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Dewitt: Is the Little Rock Cannery worth saving?

The Little Rock Cannery will remain open through January 2014, thanks to county funding. The extra time might give the Leadership Hernando class a chance to figure out how to keep it going.

MAURICE RIVENBARK | Times (2008)

The Little Rock Cannery will remain open through January 2014, thanks to county funding. The extra time might give the Leadership Hernando class a chance to figure out how to keep it going.

It's a pun so obvious that nobody, and I mean nobody, can resist it.

For years, the regulars at the Little Rock Cannery sported "I can!" T-shirts and bumper stickers.

A temporarily postponed fundraiser/open house included this slogan: "Yes, we can!"

That's also the favorite rallying cry of its main advocate on the Hernando County Commission, Diane Rowden.

But all of the cannery's ups and downs since 2009 — the county canceling funding; private interests stepping in to keep it going and, ultimately, stepping out; the flagging use among folks who do, in fact, can — raise an obvious question:

Can we really?

The most recent downer came with the approach of Oct. 1 and the end of the county's two-year lease with the nonprofit Auroveda Foundation.

The group, which has been paying to keep the cannery open since 2011, wanted to buy the historic building north of Brooksville. The county said it wasn't for sale and, if it were, it would have to go to the highest bidder.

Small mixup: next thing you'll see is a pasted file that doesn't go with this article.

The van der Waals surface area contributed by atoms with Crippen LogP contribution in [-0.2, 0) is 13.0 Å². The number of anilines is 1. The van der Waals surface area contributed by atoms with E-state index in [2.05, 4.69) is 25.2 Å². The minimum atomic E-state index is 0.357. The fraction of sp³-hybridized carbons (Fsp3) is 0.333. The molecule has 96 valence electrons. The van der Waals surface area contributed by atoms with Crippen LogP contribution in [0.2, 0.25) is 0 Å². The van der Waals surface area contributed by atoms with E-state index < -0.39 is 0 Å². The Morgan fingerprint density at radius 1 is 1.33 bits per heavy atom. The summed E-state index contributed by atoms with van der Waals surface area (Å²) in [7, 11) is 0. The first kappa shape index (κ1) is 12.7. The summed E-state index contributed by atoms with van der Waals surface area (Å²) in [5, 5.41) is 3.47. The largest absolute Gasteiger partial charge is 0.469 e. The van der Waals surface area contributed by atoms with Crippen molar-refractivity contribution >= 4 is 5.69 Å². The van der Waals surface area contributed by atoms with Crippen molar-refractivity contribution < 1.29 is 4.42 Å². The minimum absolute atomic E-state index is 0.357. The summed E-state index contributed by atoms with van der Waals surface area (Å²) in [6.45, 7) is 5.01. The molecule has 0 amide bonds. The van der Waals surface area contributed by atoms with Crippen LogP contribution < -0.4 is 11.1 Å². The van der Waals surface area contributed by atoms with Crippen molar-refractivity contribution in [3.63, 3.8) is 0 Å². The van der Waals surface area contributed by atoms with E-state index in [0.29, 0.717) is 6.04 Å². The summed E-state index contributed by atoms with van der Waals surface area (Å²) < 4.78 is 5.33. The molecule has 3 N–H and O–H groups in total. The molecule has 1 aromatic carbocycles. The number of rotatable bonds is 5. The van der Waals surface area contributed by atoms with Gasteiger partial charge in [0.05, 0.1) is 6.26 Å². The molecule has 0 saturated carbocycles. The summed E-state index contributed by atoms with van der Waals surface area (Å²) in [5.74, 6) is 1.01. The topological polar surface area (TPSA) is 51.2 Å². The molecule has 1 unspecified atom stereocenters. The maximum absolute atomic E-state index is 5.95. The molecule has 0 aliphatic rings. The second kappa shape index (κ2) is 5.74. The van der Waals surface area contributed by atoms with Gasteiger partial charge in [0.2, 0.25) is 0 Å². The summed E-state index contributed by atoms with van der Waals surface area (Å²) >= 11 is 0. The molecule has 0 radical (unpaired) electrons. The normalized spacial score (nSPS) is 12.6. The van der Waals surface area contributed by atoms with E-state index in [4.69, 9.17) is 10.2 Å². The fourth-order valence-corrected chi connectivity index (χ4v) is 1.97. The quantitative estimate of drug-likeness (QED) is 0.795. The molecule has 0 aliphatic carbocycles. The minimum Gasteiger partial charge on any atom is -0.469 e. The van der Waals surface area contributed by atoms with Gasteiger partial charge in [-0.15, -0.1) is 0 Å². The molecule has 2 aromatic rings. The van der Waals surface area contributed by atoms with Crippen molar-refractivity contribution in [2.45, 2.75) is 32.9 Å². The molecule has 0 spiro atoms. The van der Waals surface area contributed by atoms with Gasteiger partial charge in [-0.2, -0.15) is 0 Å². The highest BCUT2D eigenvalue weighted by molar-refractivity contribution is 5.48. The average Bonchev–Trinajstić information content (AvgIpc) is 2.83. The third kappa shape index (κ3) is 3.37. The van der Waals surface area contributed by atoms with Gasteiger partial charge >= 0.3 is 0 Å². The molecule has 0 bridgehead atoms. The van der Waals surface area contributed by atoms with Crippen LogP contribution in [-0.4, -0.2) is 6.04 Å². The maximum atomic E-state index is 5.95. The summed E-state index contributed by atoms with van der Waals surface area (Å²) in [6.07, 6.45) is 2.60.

Auroveda responded by closing the cannery last week and removing the supplies and equipment it had bought, leaving the future of the spot in doubt. The most worrying fact came from the people who managed the cannery for Auroveda — David Bahr, who had to step down in May for health reasons, and his replacement, Susie Colwell.

For years, we'd heard of the high demand at the cannery; the few times I used it, I had to fight for counter space.

But the number of visitors in two years is down. And the summer, always a slow time for canners in Florida, was particularly slow this year. Only a few canners used the facility each month, Colwell said.

Maybe the reason is simple. When the county stopped running the cannery, so did longtime manager Flossie Raines, who was almost as much of a fixture as the Depression-era stone building, a former school built by the Work Projects Administration.

Or maybe, as Bahr believes, more people are canning at home, possibly because of the availability of more convenient sterilizing equipment. Stores like Walmart and Save-A-Lot still sell canning jars and other supplies, he said, but fewer people bring them to cannery.

So is it really worth the community effort to keep the cannery going?

Yes, because more people, and a wider variety of people, recognize its value in building community, promoting local agriculture and preserving history. Also, it's a part of Hernando's character, and people jut plain like it.

The County Commission voted unanimously to fund the cannery so it can reopen in October and remain open through January. The idea is that the extra time might give this year's Leadership Hernando class a chance to figure out how to keep it going.

It might be by appointment only, Bahr said, and the supervisors walking newcomers through the process might have to be volunteers rather than paid staffers.

Rowden said federal grants might be available. A representative of Leadership Hernando said she will advocate that the group explore options — including allying with groups like the Florida Blueberry Growers Association — to keep it up and running.

I hope she can.

Dewitt: Is the Little Rock Cannery worth saving? 09/17/13 [Last modified: Wednesday, September 18, 2013 11:42am]

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